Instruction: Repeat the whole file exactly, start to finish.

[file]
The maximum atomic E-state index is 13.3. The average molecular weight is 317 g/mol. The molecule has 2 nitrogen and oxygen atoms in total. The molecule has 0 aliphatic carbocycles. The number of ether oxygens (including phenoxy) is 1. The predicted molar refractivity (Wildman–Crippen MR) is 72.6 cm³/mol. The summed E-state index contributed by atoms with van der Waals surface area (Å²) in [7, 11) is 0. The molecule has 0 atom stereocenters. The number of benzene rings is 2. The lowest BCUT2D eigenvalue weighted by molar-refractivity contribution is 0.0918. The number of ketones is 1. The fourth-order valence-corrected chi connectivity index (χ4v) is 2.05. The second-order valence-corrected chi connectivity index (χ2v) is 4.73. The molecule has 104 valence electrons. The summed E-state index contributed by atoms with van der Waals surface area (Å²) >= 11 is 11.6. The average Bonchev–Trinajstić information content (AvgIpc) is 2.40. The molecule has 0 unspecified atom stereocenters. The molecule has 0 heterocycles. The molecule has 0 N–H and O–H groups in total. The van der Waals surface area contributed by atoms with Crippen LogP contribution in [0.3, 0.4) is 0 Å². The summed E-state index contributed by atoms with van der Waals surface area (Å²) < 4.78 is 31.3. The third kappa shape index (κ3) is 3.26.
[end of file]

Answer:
The maximum atomic E-state index is 13.3. The average molecular weight is 317 g/mol. The molecule has 2 nitrogen and oxygen atoms in total. The molecule has 0 aliphatic carbocycles. The number of ether oxygens (including phenoxy) is 1. The predicted molar refractivity (Wildman–Crippen MR) is 72.6 cm³/mol. The summed E-state index contributed by atoms with van der Waals surface area (Å²) in [7, 11) is 0. The molecule has 0 atom stereocenters. The number of benzene rings is 2. The lowest BCUT2D eigenvalue weighted by molar-refractivity contribution is 0.0918. The number of ketones is 1. The fourth-order valence-corrected chi connectivity index (χ4v) is 2.05. The second-order valence-corrected chi connectivity index (χ2v) is 4.73. The molecule has 104 valence electrons. The summed E-state index contributed by atoms with van der Waals surface area (Å²) >= 11 is 11.6. The average Bonchev–Trinajstić information content (AvgIpc) is 2.40. The molecule has 0 unspecified atom stereocenters. The molecule has 0 heterocycles. The molecule has 0 N–H and O–H groups in total. The van der Waals surface area contributed by atoms with Crippen LogP contribution in [0.3, 0.4) is 0 Å². The summed E-state index contributed by atoms with van der Waals surface area (Å²) < 4.78 is 31.3. The third kappa shape index (κ3) is 3.26.